Brain Cancer Detection/Diagnosis
If symptoms indicate the presence of a brain or spinal cord tumor, your doctor will run various tests to determine if you have cancer.
Magnetic resonance imaging (MRI) and computerized tomography (CT) scans are used most often for the diagnosis of brain cancer. These imagining techniques will show a brain tumor, if one is present, in more than 95 percent of cases. In addition, an MRI or CT scan will tell the doctors exactly where a tumor is located.
MRI and CT scans may show that a brain or spinal cord tumor is very likely; however, these scans cannot give a definite diagnosis of brain cancer. This can only be done through a biopsy.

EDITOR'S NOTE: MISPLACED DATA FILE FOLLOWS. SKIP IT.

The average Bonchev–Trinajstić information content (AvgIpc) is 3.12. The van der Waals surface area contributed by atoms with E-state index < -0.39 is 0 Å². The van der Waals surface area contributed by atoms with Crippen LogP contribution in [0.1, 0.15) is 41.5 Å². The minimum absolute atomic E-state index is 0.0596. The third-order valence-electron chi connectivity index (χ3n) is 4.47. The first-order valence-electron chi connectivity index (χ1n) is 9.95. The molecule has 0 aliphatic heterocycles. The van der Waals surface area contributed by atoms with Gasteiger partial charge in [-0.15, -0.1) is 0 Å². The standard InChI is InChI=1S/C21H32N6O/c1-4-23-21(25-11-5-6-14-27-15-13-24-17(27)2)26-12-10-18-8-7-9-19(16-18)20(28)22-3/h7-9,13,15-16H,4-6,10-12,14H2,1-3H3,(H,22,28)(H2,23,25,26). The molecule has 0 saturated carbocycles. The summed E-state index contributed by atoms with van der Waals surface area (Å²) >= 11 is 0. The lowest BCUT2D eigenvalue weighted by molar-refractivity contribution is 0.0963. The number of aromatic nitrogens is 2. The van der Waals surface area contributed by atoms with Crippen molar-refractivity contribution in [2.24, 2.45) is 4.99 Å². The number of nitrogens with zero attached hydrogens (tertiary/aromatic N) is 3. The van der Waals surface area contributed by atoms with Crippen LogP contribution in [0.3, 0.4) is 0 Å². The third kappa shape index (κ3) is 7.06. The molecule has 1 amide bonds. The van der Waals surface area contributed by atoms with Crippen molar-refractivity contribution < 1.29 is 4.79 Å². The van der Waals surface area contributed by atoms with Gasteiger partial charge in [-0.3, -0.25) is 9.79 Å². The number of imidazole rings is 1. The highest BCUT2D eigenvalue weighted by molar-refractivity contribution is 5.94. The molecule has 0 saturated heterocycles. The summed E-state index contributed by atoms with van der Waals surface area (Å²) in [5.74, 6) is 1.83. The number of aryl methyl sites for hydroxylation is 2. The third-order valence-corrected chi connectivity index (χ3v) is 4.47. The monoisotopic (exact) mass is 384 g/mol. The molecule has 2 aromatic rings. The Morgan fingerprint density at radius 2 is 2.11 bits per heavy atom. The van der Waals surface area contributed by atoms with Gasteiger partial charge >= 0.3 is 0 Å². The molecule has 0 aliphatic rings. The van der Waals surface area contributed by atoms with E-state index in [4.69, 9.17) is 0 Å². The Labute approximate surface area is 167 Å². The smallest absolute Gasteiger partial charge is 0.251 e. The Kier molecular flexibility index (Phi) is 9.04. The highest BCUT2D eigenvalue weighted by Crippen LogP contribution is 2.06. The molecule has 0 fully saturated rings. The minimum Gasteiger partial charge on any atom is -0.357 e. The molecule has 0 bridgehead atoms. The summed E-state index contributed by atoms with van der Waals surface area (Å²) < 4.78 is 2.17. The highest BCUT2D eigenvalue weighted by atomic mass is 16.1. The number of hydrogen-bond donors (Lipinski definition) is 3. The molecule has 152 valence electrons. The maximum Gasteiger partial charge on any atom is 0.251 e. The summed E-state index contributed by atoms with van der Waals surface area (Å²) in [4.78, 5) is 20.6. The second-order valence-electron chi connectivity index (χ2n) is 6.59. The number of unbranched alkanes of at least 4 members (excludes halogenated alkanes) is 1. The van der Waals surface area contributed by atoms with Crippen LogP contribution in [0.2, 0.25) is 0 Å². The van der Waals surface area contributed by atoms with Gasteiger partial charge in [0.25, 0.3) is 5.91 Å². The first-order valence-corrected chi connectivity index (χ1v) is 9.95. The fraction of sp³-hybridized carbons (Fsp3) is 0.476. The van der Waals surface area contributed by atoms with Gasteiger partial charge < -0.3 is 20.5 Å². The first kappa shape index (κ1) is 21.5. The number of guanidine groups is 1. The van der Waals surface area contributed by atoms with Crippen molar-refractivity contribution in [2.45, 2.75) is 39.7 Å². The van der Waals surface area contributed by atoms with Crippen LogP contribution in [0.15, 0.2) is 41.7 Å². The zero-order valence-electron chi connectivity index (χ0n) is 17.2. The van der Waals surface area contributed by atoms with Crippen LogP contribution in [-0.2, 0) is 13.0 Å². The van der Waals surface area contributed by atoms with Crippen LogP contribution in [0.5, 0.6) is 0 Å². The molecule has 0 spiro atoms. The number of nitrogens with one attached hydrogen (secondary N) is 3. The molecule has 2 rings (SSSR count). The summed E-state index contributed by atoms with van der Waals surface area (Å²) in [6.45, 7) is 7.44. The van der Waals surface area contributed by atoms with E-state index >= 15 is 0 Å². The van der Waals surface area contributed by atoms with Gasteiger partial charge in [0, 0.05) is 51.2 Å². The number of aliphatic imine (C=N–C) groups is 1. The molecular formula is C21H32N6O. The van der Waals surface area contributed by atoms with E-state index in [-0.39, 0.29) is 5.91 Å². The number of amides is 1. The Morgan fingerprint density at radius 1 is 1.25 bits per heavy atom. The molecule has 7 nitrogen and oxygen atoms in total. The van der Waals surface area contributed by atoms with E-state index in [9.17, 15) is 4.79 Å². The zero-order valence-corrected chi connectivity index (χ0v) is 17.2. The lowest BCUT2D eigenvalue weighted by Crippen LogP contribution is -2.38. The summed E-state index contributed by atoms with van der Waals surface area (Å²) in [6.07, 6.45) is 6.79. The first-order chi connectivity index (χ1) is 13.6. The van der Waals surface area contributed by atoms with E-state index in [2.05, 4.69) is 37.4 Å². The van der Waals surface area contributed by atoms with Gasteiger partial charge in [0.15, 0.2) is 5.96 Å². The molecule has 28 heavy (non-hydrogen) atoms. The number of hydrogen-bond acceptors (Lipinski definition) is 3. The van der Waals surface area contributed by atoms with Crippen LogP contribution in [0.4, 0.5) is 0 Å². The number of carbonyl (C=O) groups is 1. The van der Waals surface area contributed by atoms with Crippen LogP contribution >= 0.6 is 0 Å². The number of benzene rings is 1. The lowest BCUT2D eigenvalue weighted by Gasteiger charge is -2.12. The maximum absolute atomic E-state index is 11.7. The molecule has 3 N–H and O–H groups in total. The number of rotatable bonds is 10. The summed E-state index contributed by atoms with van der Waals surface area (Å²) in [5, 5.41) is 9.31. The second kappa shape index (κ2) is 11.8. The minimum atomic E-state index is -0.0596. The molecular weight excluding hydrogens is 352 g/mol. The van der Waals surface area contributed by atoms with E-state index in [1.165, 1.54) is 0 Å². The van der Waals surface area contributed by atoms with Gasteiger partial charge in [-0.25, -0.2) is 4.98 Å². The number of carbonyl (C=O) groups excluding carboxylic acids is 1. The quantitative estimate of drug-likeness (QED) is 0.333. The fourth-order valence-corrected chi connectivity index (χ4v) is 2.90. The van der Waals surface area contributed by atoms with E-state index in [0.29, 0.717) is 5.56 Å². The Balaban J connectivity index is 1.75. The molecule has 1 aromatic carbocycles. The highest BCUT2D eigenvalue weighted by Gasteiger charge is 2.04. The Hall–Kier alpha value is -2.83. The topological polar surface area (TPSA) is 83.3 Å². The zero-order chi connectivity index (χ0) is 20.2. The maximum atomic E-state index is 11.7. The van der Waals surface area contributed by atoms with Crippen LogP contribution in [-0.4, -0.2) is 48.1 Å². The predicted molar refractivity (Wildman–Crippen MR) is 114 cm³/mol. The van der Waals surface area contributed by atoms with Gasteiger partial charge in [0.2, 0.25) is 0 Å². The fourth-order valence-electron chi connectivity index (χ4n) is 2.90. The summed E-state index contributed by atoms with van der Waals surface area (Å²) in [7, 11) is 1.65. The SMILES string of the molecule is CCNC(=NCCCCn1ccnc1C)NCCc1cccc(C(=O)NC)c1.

- Grade I - The tumor grows slowly. The cells look similar to normal cells. It rarely spreads. It may be possible to remove the entire tumor.
- Grade II - The tumor grows slowly, but may spread and become a higher grade.
- Grade III - The tumor grows quickly and is likely to spread. It looks very different from normal cells.
- Grade IV - The tumor grows aggressively and looks extremely different compared to normal cells. This grade is difficult to treat successfully.